Northbound and Down

August 20, 2018
Kelli and Jen in the van, groundfloor united way of metropolitan Dallas, hand to hold

Jennifer Hayhurst (R) and Kelli Kelley in their makeshift office – Kelli’s van!

As a child of the 70s, some of my earliest movie memories are of Smokey and the Bandit. The theme song “Eastbound and Down” has served as my anthem this summer as our Development Director Jennifer Hayhurst and I made twice weekly trips to Dallas for the first seven weeks of summer to participate in the United Way of Metropolitan Dallas’s GroundFloor program. This program is designed to enable new or existing organizations to apply for funding for groundbreaking ventures to expand their social impact. Throughout the program we attended classes taught by experts in a variety of fields including financial modeling, marketing, strategic planning, board development and more.

At the conclusion of GroundFloor bootcamp, we were matched with two mentors; Cory Ritthaler, Managing Director-Utilities at Accenture Consulting and a NICU father of twins, and Kolt Sarver, VP of Business Technology at Vistra Energy and a NICU uncle. These mentors will work with us for the next eight months on implementing our growth strategy in the Dallas metroplex. With the guidance of this team, we developed three milestones focusing on increasing awareness, growing our program through new hospital relationships and expanding our mission to reach all NICU families throughout the Dallas area. Achieving these milestones will ensure that every NICU family in Dallas has the support they need at the exact moment they need it the most.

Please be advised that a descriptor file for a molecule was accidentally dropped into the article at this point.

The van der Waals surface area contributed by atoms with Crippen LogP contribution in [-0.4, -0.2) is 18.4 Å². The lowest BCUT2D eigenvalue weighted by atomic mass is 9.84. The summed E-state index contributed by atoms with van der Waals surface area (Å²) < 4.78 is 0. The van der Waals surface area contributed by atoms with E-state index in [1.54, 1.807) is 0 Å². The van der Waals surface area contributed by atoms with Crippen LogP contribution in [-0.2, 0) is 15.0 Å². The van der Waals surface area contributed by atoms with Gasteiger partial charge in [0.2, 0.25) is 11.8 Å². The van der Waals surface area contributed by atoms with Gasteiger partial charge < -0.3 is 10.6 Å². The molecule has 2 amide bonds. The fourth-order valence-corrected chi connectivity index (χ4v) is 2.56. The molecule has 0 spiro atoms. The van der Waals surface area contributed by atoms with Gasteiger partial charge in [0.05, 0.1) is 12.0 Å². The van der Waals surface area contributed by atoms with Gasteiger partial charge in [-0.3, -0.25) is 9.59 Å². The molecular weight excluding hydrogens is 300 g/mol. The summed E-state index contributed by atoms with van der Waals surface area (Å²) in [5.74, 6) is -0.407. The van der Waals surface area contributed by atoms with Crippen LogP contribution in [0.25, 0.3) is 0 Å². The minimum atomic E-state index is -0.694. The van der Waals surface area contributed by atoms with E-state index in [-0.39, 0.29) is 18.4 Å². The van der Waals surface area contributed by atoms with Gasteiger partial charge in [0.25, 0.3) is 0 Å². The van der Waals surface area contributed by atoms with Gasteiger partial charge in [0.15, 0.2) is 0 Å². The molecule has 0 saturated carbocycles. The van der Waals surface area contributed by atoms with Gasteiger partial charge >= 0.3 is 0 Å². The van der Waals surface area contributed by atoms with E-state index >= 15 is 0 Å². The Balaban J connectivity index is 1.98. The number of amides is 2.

Through our work with the mentors, we are aiming to secure a spot as a finalist in the program. As a finalist we will have the opportunity to participate in “One Up the Pitch,” where I will pitch our expansion program in front of thousands of community leaders in Dallas while competing for a purse of up to $200,000.

When we first told our family, friends and staff the requirements for the GroundFloor program, many told us it couldn’t be done. After 102 driving hours, 6,375 miles, countless cups of coffee and learning I-35 like the back of my hand, we made it. Or in the words of Smokey and the Bandit, we are “doing what they say can’t be done!”

I can honestly say the knowledge, relationships and opportunities gained form this experience is well worth the new set of tires I will need once this is all complete.